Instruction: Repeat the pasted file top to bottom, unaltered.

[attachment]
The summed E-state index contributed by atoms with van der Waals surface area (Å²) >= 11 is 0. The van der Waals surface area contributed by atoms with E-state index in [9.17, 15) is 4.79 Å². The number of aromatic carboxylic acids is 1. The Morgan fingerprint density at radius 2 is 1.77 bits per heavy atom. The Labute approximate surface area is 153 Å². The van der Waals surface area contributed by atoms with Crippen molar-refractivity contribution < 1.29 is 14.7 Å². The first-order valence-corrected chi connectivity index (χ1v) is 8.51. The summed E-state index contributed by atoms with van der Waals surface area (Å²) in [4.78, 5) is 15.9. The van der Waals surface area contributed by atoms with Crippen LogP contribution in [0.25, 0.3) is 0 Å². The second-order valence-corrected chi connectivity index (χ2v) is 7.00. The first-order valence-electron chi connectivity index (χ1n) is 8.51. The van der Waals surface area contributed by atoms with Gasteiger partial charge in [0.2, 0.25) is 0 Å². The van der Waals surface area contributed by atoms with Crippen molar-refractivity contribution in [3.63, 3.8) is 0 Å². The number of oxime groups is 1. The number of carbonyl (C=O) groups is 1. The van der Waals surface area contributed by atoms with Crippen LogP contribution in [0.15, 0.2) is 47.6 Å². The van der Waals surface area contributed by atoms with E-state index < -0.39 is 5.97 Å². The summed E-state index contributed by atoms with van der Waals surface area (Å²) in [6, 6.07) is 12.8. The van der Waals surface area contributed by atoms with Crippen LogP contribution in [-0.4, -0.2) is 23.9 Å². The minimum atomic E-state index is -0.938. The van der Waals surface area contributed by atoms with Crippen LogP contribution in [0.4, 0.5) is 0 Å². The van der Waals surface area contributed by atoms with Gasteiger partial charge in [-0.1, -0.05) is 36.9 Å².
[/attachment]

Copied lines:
The summed E-state index contributed by atoms with van der Waals surface area (Å²) >= 11 is 0. The van der Waals surface area contributed by atoms with E-state index in [9.17, 15) is 4.79 Å². The number of aromatic carboxylic acids is 1. The Morgan fingerprint density at radius 2 is 1.77 bits per heavy atom. The Labute approximate surface area is 153 Å². The van der Waals surface area contributed by atoms with Crippen molar-refractivity contribution < 1.29 is 14.7 Å². The first-order valence-corrected chi connectivity index (χ1v) is 8.51. The summed E-state index contributed by atoms with van der Waals surface area (Å²) in [4.78, 5) is 15.9. The van der Waals surface area contributed by atoms with Crippen LogP contribution in [0.25, 0.3) is 0 Å². The second-order valence-corrected chi connectivity index (χ2v) is 7.00. The first-order valence-electron chi connectivity index (χ1n) is 8.51. The van der Waals surface area contributed by atoms with Gasteiger partial charge in [0.2, 0.25) is 0 Å². The van der Waals surface area contributed by atoms with Crippen molar-refractivity contribution in [3.63, 3.8) is 0 Å². The number of oxime groups is 1. The number of carbonyl (C=O) groups is 1. The van der Waals surface area contributed by atoms with Crippen LogP contribution in [0.15, 0.2) is 47.6 Å². The van der Waals surface area contributed by atoms with E-state index < -0.39 is 5.97 Å². The summed E-state index contributed by atoms with van der Waals surface area (Å²) in [6, 6.07) is 12.8. The van der Waals surface area contributed by atoms with Crippen LogP contribution in [-0.4, -0.2) is 23.9 Å². The minimum atomic E-state index is -0.938. The van der Waals surface area contributed by atoms with Crippen LogP contribution in [0.4, 0.5) is 0 Å². The van der Waals surface area contributed by atoms with Gasteiger partial charge in [-0.1, -0.05) is 36.9 Å².